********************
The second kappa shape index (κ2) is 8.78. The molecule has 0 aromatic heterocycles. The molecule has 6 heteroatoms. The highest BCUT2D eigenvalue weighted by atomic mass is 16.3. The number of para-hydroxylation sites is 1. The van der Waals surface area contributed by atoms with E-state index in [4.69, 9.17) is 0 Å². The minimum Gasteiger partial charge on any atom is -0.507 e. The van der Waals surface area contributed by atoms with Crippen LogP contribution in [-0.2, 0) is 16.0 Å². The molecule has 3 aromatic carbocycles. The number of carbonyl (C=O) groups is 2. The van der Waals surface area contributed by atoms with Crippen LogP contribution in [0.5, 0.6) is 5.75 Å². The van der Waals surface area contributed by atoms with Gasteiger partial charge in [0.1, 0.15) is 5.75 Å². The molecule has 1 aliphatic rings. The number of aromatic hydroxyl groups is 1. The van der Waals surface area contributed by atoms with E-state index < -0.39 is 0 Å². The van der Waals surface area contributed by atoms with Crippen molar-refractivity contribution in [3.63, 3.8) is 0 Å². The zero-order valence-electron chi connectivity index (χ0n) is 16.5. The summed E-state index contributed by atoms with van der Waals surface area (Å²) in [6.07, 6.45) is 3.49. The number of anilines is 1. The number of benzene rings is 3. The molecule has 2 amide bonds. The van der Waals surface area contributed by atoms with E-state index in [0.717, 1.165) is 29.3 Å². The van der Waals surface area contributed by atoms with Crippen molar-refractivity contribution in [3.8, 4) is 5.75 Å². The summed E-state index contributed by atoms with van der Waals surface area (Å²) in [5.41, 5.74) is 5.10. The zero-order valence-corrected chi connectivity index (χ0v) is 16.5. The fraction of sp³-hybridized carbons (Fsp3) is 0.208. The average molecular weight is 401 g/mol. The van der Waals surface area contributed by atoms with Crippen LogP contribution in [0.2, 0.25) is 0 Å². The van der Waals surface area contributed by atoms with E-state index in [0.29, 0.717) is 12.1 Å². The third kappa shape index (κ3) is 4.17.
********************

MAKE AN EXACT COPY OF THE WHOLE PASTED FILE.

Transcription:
The second kappa shape index (κ2) is 8.78. The molecule has 0 aromatic heterocycles. The molecule has 6 heteroatoms. The highest BCUT2D eigenvalue weighted by atomic mass is 16.3. The number of para-hydroxylation sites is 1. The van der Waals surface area contributed by atoms with E-state index in [4.69, 9.17) is 0 Å². The minimum Gasteiger partial charge on any atom is -0.507 e. The van der Waals surface area contributed by atoms with Crippen LogP contribution in [-0.2, 0) is 16.0 Å². The molecule has 3 aromatic carbocycles. The number of carbonyl (C=O) groups is 2. The van der Waals surface area contributed by atoms with Crippen LogP contribution in [0.5, 0.6) is 5.75 Å². The van der Waals surface area contributed by atoms with Gasteiger partial charge in [0.1, 0.15) is 5.75 Å². The molecule has 1 aliphatic rings. The number of aromatic hydroxyl groups is 1. The van der Waals surface area contributed by atoms with E-state index < -0.39 is 0 Å². The van der Waals surface area contributed by atoms with Crippen molar-refractivity contribution in [3.63, 3.8) is 0 Å². The zero-order valence-electron chi connectivity index (χ0n) is 16.5. The summed E-state index contributed by atoms with van der Waals surface area (Å²) in [6.07, 6.45) is 3.49. The number of anilines is 1. The number of benzene rings is 3. The molecule has 2 amide bonds. The van der Waals surface area contributed by atoms with E-state index in [0.717, 1.165) is 29.3 Å². The van der Waals surface area contributed by atoms with Crippen molar-refractivity contribution in [3.8, 4) is 5.75 Å². The summed E-state index contributed by atoms with van der Waals surface area (Å²) in [5.41, 5.74) is 5.10. The zero-order valence-corrected chi connectivity index (χ0v) is 16.5. The fraction of sp³-hybridized carbons (Fsp3) is 0.208. The average molecular weight is 401 g/mol. The van der Waals surface area contributed by atoms with Crippen LogP contribution in [0.2, 0.25) is 0 Å². The van der Waals surface area contributed by atoms with E-state index in [0.29, 0.717) is 12.1 Å². The third kappa shape index (κ3) is 4.17.